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Screenshot of Access Physiotherapy website

You now have full access to the following two physiotherapy collections from McGraw-Hill Medical: the AccessPhysiotherapy and F.A. Davis PT Collection. These collections include clinical textbooks, cases, and review preps:

“AccessPhysiotherapy (APT) is an online medical resource that provides students with the tools they need to excel in basic and advanced studies and crucial test prep. APT provides students and residents with interactive content, self-assessment, and leading medical texts to enhance decision-making at the point-of-care. It allows for practicing physical therapists to brush up on their medical knowledge to ensure best patient outcomes.”

 

Screenshot of F.A. Davis Physiotherapy collection

“The F.A. Davis PT Collection on AccessPhysiotherapy is the most comprehensive digital subscription product on the market for educators and physical therapy students. This partnership between F.A. Davis and McGraw-Hill Education brings you a comprehensive online PT resource that covers the entire spectrum of physical therapy–for viewing on any device.”

Meescan logo

Need to check out a physical book? We have an app for that! Download meeScan (available on Google Play or iTunes) to check out books when you’re at Hirsh Library. All you need to do once you download the app is log in with your Tufts username and password (please note: you must be physically in the library in order to log in). After finding a book in our collection, tap the plus sign (+) and scan the Tufts Library book barcode to check out the book. If you are affiliated with Tufts Medical Center (TMC), the barcode on the back of your TMC ID will also work to log into the app. If you do not have a barcode, please contact us and we will be able to set you up with an account and barcode.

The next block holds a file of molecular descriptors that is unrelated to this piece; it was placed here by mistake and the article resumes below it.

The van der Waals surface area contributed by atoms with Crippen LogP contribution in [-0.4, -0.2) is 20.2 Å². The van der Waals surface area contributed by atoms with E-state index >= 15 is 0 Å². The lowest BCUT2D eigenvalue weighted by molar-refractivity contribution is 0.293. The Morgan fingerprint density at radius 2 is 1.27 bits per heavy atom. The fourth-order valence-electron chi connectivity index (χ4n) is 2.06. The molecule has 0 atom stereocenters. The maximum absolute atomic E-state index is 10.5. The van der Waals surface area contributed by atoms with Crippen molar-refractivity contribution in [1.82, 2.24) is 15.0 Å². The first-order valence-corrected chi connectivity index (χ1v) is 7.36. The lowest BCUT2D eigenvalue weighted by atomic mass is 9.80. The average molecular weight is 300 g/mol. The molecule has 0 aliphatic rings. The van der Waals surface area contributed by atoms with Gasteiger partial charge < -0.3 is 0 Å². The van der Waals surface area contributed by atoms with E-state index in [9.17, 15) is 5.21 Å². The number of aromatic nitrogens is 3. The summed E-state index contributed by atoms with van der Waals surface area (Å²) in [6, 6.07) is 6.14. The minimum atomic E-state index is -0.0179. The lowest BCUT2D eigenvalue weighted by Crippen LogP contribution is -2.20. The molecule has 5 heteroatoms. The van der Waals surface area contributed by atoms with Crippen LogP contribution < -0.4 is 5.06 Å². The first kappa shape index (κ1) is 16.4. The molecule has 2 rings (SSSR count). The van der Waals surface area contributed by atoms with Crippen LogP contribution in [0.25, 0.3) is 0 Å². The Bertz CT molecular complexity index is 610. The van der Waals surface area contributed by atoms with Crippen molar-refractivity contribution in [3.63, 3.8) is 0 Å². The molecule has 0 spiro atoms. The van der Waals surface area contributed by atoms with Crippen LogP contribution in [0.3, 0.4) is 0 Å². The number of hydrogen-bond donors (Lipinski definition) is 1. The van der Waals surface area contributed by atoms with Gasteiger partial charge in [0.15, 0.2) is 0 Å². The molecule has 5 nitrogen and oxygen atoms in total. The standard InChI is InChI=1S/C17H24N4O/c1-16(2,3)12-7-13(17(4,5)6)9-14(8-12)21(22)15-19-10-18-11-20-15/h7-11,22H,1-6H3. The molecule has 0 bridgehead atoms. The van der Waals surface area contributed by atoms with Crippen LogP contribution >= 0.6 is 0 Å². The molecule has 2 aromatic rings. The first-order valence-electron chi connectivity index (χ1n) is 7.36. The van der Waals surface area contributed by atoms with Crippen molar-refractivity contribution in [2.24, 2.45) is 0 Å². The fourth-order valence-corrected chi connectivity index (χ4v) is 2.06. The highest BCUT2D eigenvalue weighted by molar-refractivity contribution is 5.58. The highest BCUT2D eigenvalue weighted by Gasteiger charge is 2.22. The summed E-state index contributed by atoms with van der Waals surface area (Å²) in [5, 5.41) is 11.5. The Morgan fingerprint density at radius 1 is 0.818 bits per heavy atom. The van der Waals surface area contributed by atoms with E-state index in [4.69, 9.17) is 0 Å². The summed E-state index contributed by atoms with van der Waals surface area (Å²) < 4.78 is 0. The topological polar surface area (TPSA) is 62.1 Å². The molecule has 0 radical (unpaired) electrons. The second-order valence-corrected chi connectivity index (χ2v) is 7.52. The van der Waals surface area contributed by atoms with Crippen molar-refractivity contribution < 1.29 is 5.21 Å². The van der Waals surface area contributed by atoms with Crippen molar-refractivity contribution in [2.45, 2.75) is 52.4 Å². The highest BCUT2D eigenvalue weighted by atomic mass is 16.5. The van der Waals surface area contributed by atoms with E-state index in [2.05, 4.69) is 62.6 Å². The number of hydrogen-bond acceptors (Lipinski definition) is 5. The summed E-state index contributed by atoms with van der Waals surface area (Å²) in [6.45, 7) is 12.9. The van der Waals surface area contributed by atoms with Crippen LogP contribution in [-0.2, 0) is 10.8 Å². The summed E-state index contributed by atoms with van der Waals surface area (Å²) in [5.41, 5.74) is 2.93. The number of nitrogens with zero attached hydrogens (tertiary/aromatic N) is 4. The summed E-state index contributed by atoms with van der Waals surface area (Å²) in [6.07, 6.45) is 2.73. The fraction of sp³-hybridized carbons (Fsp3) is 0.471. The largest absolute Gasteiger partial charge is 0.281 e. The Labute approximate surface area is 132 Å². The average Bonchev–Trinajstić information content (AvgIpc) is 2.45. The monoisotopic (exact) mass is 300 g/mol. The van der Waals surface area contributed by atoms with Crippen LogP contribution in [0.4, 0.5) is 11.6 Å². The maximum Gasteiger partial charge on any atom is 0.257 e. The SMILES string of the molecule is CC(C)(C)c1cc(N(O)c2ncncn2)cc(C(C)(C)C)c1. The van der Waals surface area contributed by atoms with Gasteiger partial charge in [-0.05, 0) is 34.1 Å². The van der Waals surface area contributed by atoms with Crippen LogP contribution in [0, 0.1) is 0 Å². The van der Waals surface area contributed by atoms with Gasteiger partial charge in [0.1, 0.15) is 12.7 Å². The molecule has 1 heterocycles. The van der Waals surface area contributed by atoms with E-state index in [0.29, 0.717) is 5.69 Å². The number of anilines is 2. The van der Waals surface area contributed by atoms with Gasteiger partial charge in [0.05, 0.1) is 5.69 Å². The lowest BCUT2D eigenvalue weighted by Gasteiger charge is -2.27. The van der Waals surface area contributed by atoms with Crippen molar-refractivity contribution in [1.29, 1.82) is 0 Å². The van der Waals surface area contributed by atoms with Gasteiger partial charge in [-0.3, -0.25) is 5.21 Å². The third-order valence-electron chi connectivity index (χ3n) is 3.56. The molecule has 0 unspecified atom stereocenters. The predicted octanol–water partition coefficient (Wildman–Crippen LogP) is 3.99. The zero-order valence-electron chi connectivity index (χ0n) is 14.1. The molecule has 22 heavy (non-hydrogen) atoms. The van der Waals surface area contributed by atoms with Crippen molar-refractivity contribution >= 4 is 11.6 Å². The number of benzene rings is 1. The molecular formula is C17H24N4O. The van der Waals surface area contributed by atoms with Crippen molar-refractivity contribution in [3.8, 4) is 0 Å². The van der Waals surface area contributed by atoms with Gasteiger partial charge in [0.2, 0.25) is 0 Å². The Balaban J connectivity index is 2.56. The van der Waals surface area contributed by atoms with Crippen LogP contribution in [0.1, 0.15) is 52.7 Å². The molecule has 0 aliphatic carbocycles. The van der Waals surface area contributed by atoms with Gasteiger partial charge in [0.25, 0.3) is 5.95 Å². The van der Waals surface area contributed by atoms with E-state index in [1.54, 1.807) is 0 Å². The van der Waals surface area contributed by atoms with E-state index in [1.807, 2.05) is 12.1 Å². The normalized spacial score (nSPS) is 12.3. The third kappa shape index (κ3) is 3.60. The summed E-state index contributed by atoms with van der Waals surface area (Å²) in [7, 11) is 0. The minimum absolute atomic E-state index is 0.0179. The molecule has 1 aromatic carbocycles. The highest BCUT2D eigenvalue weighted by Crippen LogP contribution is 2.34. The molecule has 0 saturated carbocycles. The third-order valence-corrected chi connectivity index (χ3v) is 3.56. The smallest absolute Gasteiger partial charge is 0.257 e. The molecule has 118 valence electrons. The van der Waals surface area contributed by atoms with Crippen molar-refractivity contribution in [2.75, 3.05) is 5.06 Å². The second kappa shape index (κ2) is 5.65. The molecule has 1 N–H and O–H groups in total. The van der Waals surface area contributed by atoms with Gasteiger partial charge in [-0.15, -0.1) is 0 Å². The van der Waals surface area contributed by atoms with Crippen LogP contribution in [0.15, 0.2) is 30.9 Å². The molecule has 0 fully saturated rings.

New England Journal of Medicine Race and Medicine webpage

 

The New England Journal of Medicine (NEJM) has recently created a topic page which highlights select articles dealing with race and medicine. The articles have been pulled together with the hope of improving research, public health, patient care and professional training:

“The Race and Medicine collection reflects NEJM’s commitment to understanding and combating racism as a public health and human rights crisis. Our commitment to antiracism includes efforts to educate the medical community about systemic racism, to support Black and other minority physicians and aspiring physicians, and ultimately to improve the care and lives of Black and other minority patients” (NEJM, 2020, para. 1).

Additionally, the NEJM is cosponsoring four webinars in the virtual series, The Impact of Skin Color and Ethnicity on Clinical Diagnosis and Research, which will run from October 28–December 2. The topic of the first webinar is Structural Racism and Racial Bias in Medicine, and will take place on Wednesday, October 28 from 1:00-2:15 PM ET. Registration is available here.

Race and Medicine webinar

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Boo!

Leo and Theo skeletons dressed in costumes

Photo: Tom Quinn. Pirate bedazzling: Whitney Stannard.

Okay, now that I have your attention: welcome to October, the month of horror movies! “But Tom,” you say, “what can I watch that won’t break the bank?” Well, I have some good news for you, and it will come free with your being part of Tufts: Kanopy!

Kanopy is a streaming service that Tufts subscribes to, and you therefore have access to at no extra cost. There are a ton of interesting documentaries, indie films, and movies from around the world on there, but right now I am here to talk about some good old fashioned horror films that you can watch for free (which I will keep reminding you of). And you can watch it on your laptop, phone, or even cast it to your TV, so it’s nice and convenient too